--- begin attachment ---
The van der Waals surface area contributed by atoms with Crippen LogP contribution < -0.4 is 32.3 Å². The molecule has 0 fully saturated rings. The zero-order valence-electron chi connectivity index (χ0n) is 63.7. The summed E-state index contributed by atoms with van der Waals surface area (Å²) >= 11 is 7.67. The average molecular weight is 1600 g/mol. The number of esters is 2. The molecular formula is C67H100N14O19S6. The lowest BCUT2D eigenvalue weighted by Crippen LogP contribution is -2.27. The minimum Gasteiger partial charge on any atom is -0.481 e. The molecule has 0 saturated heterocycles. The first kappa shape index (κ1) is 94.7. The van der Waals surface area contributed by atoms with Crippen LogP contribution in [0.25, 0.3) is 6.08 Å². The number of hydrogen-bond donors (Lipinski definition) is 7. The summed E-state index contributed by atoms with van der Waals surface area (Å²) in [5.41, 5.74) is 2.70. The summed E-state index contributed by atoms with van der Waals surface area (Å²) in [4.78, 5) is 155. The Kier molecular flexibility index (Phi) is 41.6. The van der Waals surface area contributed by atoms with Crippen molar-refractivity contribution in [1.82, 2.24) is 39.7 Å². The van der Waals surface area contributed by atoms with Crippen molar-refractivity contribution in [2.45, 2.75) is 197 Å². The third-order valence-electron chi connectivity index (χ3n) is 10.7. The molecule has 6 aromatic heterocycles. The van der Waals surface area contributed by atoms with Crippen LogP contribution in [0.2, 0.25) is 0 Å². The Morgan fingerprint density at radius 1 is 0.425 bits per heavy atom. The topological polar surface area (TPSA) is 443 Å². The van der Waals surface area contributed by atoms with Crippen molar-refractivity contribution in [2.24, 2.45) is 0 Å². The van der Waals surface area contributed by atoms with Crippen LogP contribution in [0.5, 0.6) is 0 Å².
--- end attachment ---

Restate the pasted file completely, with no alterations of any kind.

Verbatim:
The van der Waals surface area contributed by atoms with Crippen LogP contribution < -0.4 is 32.3 Å². The molecule has 0 fully saturated rings. The zero-order valence-electron chi connectivity index (χ0n) is 63.7. The summed E-state index contributed by atoms with van der Waals surface area (Å²) >= 11 is 7.67. The average molecular weight is 1600 g/mol. The number of esters is 2. The molecular formula is C67H100N14O19S6. The lowest BCUT2D eigenvalue weighted by Crippen LogP contribution is -2.27. The minimum Gasteiger partial charge on any atom is -0.481 e. The molecule has 0 saturated heterocycles. The first kappa shape index (κ1) is 94.7. The van der Waals surface area contributed by atoms with Crippen LogP contribution in [0.25, 0.3) is 6.08 Å². The number of hydrogen-bond donors (Lipinski definition) is 7. The summed E-state index contributed by atoms with van der Waals surface area (Å²) in [5.41, 5.74) is 2.70. The summed E-state index contributed by atoms with van der Waals surface area (Å²) in [4.78, 5) is 155. The Kier molecular flexibility index (Phi) is 41.6. The van der Waals surface area contributed by atoms with Crippen molar-refractivity contribution in [1.82, 2.24) is 39.7 Å². The van der Waals surface area contributed by atoms with Crippen molar-refractivity contribution in [2.45, 2.75) is 197 Å². The third-order valence-electron chi connectivity index (χ3n) is 10.7. The molecule has 6 aromatic heterocycles. The van der Waals surface area contributed by atoms with Crippen LogP contribution in [0.2, 0.25) is 0 Å². The Morgan fingerprint density at radius 1 is 0.425 bits per heavy atom. The topological polar surface area (TPSA) is 443 Å². The van der Waals surface area contributed by atoms with Crippen molar-refractivity contribution in [2.24, 2.45) is 0 Å². The van der Waals surface area contributed by atoms with Crippen LogP contribution in [0.5, 0.6) is 0 Å².